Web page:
This month saw the announcement, and hurried release of Apple’s ITP 2.1, the latest version incarnation of anti-tracking built into the company’s Safari Browser. Whereas early versions of ITP were seen by many as necessary, if somewhat inconvenient, ITP 2.1 is posing more serious issues for site owners. As is often the case, those relying on ad income will be hit the hardest.
What is Apple ITP?
Intelligent Tracking Prevention, or ITP, is Apple’s initiative to prevent ad tracking in the Safari browser. Depending on your viewpoint, the system is either designed to improve user privacy or to hurt ad funded rivals (ie Google). It currently focuses on blocking Cookies and has historically come down hardest on third-party cookies. This is an issue for the global ad industry (and those who rely on it), as online ads rely heavily on third party cookies.
Whilst the use of third party cookies in advertising wasn’t all bad (they also ensure that users are served less irrelevant ads and stop the same ads being shown over and over), better control over third party cookies arguably did more good than bad.
How is ITP 2.1 different?
ITP 2.1 is the fourth release of Intelligent Tracking Prevention. Each release has punctuated a cycle of cat and mouse activity between Apple and the companies who support an ad-funded internet. The major difference in this release is that most Cookies set via JavasScript expire after just 7 days. (Readers looking for a more in-depth explanation would do well to read this excellent post by ClearCode)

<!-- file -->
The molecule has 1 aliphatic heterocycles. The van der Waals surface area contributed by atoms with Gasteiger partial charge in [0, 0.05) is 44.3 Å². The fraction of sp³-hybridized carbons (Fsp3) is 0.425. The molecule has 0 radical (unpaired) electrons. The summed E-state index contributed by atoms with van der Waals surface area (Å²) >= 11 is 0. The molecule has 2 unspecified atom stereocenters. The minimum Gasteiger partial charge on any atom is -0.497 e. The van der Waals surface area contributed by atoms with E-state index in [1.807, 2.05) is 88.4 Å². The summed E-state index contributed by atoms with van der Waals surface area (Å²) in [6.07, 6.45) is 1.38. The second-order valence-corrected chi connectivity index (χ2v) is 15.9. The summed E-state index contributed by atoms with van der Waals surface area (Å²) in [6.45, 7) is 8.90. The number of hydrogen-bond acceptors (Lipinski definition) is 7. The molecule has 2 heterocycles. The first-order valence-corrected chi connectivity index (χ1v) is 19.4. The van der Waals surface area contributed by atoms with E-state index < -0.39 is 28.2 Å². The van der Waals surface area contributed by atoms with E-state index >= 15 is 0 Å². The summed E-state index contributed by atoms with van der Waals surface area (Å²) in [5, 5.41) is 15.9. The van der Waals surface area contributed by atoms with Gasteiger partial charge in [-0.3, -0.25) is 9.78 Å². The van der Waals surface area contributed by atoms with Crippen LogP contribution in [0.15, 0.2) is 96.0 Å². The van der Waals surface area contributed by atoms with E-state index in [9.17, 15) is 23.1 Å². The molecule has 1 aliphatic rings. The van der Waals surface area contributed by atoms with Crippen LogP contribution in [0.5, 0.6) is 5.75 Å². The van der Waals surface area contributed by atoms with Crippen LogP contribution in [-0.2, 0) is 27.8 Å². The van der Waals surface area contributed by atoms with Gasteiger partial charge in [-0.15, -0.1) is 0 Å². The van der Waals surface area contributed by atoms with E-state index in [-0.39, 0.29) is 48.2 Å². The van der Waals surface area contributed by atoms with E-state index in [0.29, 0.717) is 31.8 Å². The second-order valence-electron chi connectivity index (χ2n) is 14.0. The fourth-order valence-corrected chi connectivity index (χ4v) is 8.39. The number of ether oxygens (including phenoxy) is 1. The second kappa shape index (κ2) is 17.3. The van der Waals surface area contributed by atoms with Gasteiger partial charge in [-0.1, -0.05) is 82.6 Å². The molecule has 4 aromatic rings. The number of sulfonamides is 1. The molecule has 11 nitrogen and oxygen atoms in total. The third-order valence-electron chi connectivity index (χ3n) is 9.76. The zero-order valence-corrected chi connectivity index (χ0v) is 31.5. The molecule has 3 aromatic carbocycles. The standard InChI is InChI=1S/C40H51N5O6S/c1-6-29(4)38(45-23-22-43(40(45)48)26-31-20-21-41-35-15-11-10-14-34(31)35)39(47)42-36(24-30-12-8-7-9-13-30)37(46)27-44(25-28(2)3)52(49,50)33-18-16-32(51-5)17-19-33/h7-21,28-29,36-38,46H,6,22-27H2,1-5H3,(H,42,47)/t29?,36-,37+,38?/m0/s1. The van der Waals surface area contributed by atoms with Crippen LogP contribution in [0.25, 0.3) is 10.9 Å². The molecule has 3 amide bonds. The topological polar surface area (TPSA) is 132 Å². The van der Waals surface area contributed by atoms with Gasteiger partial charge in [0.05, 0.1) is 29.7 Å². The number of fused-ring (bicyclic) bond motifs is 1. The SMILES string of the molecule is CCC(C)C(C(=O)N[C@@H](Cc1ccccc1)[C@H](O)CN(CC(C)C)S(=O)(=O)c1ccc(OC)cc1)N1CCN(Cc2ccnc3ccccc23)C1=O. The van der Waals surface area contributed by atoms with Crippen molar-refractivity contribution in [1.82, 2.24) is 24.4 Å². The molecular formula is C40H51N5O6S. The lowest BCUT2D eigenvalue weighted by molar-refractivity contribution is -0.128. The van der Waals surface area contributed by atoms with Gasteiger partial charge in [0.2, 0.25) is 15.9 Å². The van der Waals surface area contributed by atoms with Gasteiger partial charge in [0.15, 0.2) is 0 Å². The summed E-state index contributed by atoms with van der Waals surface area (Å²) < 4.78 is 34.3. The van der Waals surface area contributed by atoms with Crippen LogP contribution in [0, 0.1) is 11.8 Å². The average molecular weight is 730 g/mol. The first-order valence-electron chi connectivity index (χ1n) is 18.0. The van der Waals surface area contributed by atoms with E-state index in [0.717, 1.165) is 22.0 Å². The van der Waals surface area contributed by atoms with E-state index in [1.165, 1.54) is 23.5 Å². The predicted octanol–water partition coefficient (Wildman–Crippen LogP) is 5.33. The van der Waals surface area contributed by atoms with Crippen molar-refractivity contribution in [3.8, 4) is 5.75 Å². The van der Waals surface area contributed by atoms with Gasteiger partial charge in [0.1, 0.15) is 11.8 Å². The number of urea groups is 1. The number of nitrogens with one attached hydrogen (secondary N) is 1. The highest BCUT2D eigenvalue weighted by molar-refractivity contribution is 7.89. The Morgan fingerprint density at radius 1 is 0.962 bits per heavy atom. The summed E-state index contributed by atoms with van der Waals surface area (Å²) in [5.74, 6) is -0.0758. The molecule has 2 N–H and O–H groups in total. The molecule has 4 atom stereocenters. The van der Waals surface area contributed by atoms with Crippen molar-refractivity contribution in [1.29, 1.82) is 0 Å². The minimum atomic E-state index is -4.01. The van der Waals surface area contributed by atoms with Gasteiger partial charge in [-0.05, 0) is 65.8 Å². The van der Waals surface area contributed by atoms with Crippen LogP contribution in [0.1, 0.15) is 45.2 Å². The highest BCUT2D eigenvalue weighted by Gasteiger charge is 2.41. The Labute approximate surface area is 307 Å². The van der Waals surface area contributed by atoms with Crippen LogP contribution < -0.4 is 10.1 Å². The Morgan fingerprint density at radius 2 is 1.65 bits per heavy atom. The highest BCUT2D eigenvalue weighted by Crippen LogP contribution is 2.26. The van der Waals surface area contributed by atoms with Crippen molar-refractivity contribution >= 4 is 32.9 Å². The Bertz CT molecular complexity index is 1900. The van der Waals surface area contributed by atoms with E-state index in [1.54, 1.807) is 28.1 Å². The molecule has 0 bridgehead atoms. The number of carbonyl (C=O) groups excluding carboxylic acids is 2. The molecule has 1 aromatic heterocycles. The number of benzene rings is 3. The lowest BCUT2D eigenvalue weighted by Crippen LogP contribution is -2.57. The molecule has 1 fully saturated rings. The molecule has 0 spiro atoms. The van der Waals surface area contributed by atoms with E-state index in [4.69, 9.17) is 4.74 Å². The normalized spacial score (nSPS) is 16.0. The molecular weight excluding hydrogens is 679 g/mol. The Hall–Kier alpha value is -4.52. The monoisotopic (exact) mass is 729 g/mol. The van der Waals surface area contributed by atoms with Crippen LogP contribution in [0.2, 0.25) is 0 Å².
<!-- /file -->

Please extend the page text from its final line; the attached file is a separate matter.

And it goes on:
This will be very problematic for targeted ads. Unless a workaround is applied, advertising will effectively see a new user after 7 days. The changes will not just affect advertising though and other systems reliant on cookies for tracking (including Analytics) will be impacted.
What does ITP 2.1 mean for publishers?
In the short term this is likely to mean a drop in yield from Safari users. Medium term we may seen changes in advertiser bidding strategies or even a technical response to offset the problem, but both remain to be seen.
In the longer term it does seem that the future will continue to be difficult to for advertising Cookie. Firefox have promised their own ITP-like feature or other privacy focused browsers continue to appear. Google’s blinding strategic move or gaining browser dominance through Chrome will protect it’s standing for a while yet, but privacy legislation in both Europe and America are also putting the cookie under increasing pressure.